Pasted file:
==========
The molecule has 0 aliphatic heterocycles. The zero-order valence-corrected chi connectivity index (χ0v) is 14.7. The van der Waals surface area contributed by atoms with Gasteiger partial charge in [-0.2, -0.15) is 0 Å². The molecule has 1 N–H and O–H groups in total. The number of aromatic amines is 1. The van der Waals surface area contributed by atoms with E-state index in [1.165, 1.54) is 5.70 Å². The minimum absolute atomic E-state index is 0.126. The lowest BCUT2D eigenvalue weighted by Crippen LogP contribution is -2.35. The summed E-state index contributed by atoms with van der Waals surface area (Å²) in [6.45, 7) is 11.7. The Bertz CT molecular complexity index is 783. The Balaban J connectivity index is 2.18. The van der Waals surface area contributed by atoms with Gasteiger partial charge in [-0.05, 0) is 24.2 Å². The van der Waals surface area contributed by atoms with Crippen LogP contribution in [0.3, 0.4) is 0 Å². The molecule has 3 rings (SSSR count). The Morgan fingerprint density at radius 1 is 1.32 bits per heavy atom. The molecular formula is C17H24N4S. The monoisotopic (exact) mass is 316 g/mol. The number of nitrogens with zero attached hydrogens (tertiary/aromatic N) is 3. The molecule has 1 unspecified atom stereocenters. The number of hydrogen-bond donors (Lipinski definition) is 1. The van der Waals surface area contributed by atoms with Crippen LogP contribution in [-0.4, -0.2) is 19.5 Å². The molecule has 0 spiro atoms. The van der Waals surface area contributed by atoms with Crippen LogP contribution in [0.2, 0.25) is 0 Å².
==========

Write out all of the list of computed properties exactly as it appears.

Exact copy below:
The molecule has 0 aliphatic heterocycles. The zero-order valence-corrected chi connectivity index (χ0v) is 14.7. The van der Waals surface area contributed by atoms with Gasteiger partial charge in [-0.2, -0.15) is 0 Å². The molecule has 1 N–H and O–H groups in total. The number of aromatic amines is 1. The van der Waals surface area contributed by atoms with E-state index in [1.165, 1.54) is 5.70 Å². The minimum absolute atomic E-state index is 0.126. The lowest BCUT2D eigenvalue weighted by Crippen LogP contribution is -2.35. The summed E-state index contributed by atoms with van der Waals surface area (Å²) in [6.45, 7) is 11.7. The Bertz CT molecular complexity index is 783. The Balaban J connectivity index is 2.18. The van der Waals surface area contributed by atoms with Gasteiger partial charge in [-0.05, 0) is 24.2 Å². The van der Waals surface area contributed by atoms with Crippen LogP contribution in [0.3, 0.4) is 0 Å². The molecule has 3 rings (SSSR count). The Morgan fingerprint density at radius 1 is 1.32 bits per heavy atom. The molecular formula is C17H24N4S. The monoisotopic (exact) mass is 316 g/mol. The number of nitrogens with zero attached hydrogens (tertiary/aromatic N) is 3. The molecule has 1 unspecified atom stereocenters. The number of hydrogen-bond donors (Lipinski definition) is 1. The van der Waals surface area contributed by atoms with Crippen LogP contribution in [-0.4, -0.2) is 19.5 Å². The molecule has 0 spiro atoms. The van der Waals surface area contributed by atoms with Crippen LogP contribution in [0.2, 0.25) is 0 Å².